On Monday, June 26, 2017, the U.S. Supreme Court partially lifted the lower courts' preliminary injunctions and agreed to hear arguments pertaining to President Trump's revised Executive Order, which was released on March 6, 2017 and has been blocked by the courts.

The Supreme Court ruling allows immediate implementation of portions of Trump's travel ban, which bars travel into the United States by nationals of six impacted countries: Iran, Libya, Somalia, Sudan, Syria, and Yemen. However, the Court ruled that nationals of the six countries who have "a credible claim of a bona fide relationship" to a U.S. person or entity may continue to receive visas and travel to the United States. In addition, individuals from the six countries who are U.S. permanent residents, dual nationals and holders of valid visas  may continue traveling to the United States. The Court will hear full arguments on the case in its next term, which begins in October 2017.

In response, the U.S. State Department issued new guidelines to U.S. embassies and consulates on Wednesday, June 28, 2017. Enforcement of the guidelines will begin at 8:00 p.m. Eastern on Thursday, June 29, 2017 and continue for a 90-day period.

Foreign nationals from the six countries who are not subject to the travel restrictions include:

  • U.S. lawful permanent residents (green card holders);
  • Dual nationals traveling on a passport from a non-restricted country;
  • Applicants for adjustment of status with valid advance parole;
  • Individuals granted asylum in the United States;
  • Admissible U.S. visa holders; and
  • Individuals admitted as a refugee or awaiting admission and whose travel has been formally scheduled by the U.S. State Department.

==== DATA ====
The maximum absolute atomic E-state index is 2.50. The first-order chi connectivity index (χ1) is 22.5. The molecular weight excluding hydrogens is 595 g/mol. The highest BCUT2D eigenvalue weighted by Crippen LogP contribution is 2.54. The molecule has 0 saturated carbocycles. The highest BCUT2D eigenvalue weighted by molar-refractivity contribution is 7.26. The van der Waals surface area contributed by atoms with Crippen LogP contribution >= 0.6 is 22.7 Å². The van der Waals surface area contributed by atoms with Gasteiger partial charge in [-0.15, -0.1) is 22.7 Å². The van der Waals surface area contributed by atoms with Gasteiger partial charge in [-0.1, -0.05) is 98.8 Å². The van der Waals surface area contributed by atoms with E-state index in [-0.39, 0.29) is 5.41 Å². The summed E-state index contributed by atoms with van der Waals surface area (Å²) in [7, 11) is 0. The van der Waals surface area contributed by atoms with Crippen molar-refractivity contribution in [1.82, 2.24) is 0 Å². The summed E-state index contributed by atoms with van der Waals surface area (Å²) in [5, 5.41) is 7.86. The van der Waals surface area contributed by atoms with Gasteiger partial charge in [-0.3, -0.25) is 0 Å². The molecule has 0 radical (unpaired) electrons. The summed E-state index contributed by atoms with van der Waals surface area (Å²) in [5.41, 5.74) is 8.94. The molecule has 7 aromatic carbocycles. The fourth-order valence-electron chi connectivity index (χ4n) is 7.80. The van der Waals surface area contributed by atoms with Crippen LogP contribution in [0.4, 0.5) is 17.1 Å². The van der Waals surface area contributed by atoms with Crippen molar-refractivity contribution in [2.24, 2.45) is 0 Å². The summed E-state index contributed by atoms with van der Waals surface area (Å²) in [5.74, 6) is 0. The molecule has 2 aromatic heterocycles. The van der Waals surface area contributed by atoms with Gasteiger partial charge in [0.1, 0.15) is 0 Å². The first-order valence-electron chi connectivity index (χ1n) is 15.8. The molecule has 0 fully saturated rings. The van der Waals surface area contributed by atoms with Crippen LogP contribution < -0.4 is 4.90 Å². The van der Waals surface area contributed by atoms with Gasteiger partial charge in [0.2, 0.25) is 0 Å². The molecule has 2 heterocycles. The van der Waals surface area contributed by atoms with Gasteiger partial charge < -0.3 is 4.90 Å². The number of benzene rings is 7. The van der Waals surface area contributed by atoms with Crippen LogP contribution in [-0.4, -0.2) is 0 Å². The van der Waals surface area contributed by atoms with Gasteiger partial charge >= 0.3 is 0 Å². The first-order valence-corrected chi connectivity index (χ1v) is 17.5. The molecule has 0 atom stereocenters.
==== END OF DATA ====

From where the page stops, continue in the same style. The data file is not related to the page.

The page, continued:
The Supreme Court ruling expanded the above list of exemptions to include:

  • Foreign nationals with a bona fide relationship with a person in the U.S. The State Department's new guidelines permit travel for applicants who seek to enter the United State to visit or live with a parent, spouse, child, adult son or daughter, son-in-law, daughter-in-law or sibling (whole or half) in the U.S. The guidelines state that other family members, including fiancées, grandparents, grandchildren, aunts, uncles, nieces, nephews, cousins, brothers-in-law, sisters-in-law and any other "extended" family members will not be considered "close family" under the Executive Order.
  • Foreign nationals with a bona fide relationship with an entity in the U.S. For a relationship to exist with an entity, the relationship must be formal, documented and arise in the ordinary course. Students who have been admitted to a U.S. university, a worker who has accepted an offer of employment from a U.S. company, or a lecturer invited to address a U.S. audience will meet the requirement.

Foreign nationals of a restricted country must be prepared to show their U.S. ties when applying for a visa or entry to the United States. We recommend that foreign nationals document and expect to be closely questioned by consular and border officials about their ties to the United States. 

We will continue to monitor the implementation of President Trump's Executive Order.

The content of this article is intended to provide a general guide to the subject matter. Specialist advice should be sought about your specific circumstances.